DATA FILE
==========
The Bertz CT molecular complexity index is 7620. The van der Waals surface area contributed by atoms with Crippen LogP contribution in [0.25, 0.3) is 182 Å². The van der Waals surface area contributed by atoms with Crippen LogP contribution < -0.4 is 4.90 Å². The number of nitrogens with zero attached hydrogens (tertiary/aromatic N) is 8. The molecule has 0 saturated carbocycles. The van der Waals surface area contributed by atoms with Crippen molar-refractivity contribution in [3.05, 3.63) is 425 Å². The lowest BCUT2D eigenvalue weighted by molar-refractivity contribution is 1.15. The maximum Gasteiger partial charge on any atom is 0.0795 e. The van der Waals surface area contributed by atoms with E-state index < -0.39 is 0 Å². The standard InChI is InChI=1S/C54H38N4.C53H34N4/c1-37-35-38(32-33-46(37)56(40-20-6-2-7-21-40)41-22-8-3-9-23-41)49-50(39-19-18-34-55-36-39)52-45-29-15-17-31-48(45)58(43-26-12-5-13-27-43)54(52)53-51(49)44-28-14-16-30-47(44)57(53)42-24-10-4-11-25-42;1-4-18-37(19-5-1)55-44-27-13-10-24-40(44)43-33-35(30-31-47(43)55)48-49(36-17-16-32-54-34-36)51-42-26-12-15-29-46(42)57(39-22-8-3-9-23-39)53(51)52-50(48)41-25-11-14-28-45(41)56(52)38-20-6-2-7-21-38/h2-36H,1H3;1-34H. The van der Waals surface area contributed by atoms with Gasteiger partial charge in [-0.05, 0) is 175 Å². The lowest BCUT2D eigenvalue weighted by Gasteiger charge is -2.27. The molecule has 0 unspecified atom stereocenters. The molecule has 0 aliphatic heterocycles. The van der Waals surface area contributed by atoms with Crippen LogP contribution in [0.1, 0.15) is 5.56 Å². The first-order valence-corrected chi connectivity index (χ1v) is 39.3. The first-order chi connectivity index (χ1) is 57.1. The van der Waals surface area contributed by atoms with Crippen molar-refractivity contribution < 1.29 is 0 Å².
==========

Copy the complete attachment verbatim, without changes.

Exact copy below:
The Bertz CT molecular complexity index is 7620. The van der Waals surface area contributed by atoms with Crippen LogP contribution in [0.25, 0.3) is 182 Å². The van der Waals surface area contributed by atoms with Crippen LogP contribution < -0.4 is 4.90 Å². The number of nitrogens with zero attached hydrogens (tertiary/aromatic N) is 8. The molecule has 0 saturated carbocycles. The van der Waals surface area contributed by atoms with Crippen molar-refractivity contribution in [3.05, 3.63) is 425 Å². The lowest BCUT2D eigenvalue weighted by molar-refractivity contribution is 1.15. The maximum Gasteiger partial charge on any atom is 0.0795 e. The van der Waals surface area contributed by atoms with E-state index < -0.39 is 0 Å². The standard InChI is InChI=1S/C54H38N4.C53H34N4/c1-37-35-38(32-33-46(37)56(40-20-6-2-7-21-40)41-22-8-3-9-23-41)49-50(39-19-18-34-55-36-39)52-45-29-15-17-31-48(45)58(43-26-12-5-13-27-43)54(52)53-51(49)44-28-14-16-30-47(44)57(53)42-24-10-4-11-25-42;1-4-18-37(19-5-1)55-44-27-13-10-24-40(44)43-33-35(30-31-47(43)55)48-49(36-17-16-32-54-34-36)51-42-26-12-15-29-46(42)57(39-22-8-3-9-23-39)53(51)52-50(48)41-25-11-14-28-45(41)56(52)38-20-6-2-7-21-38/h2-36H,1H3;1-34H. The van der Waals surface area contributed by atoms with Gasteiger partial charge in [-0.05, 0) is 175 Å². The lowest BCUT2D eigenvalue weighted by Gasteiger charge is -2.27. The molecule has 0 unspecified atom stereocenters. The molecule has 0 aliphatic heterocycles. The van der Waals surface area contributed by atoms with Crippen LogP contribution in [0.1, 0.15) is 5.56 Å². The first-order valence-corrected chi connectivity index (χ1v) is 39.3. The first-order chi connectivity index (χ1) is 57.1. The van der Waals surface area contributed by atoms with Crippen molar-refractivity contribution < 1.29 is 0 Å².